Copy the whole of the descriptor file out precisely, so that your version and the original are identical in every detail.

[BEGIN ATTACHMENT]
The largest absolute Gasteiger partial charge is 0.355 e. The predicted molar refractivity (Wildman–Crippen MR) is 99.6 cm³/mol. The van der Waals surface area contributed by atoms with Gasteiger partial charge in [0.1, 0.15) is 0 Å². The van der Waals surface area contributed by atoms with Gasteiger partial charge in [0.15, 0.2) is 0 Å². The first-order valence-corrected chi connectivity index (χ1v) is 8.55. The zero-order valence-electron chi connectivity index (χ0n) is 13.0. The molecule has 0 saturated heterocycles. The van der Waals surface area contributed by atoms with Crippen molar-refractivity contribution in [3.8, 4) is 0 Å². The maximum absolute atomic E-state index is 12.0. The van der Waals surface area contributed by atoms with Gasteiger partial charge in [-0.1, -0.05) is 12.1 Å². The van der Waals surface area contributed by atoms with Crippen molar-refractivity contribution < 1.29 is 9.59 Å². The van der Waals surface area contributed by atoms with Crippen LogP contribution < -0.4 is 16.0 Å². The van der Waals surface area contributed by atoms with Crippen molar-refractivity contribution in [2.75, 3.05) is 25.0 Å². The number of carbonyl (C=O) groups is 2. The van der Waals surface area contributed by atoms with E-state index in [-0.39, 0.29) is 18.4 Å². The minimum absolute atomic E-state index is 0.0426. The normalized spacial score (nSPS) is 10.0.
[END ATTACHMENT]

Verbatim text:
The largest absolute Gasteiger partial charge is 0.355 e. The predicted molar refractivity (Wildman–Crippen MR) is 99.6 cm³/mol. The van der Waals surface area contributed by atoms with Gasteiger partial charge in [0.1, 0.15) is 0 Å². The van der Waals surface area contributed by atoms with Gasteiger partial charge in [0.15, 0.2) is 0 Å². The first-order valence-corrected chi connectivity index (χ1v) is 8.55. The zero-order valence-electron chi connectivity index (χ0n) is 13.0. The molecule has 0 saturated heterocycles. The van der Waals surface area contributed by atoms with Crippen molar-refractivity contribution in [3.8, 4) is 0 Å². The maximum absolute atomic E-state index is 12.0. The van der Waals surface area contributed by atoms with Gasteiger partial charge in [-0.1, -0.05) is 12.1 Å². The van der Waals surface area contributed by atoms with Crippen molar-refractivity contribution < 1.29 is 9.59 Å². The van der Waals surface area contributed by atoms with Crippen LogP contribution < -0.4 is 16.0 Å². The van der Waals surface area contributed by atoms with Crippen molar-refractivity contribution in [2.75, 3.05) is 25.0 Å². The number of carbonyl (C=O) groups is 2. The van der Waals surface area contributed by atoms with E-state index in [-0.39, 0.29) is 18.4 Å². The minimum absolute atomic E-state index is 0.0426. The normalized spacial score (nSPS) is 10.0.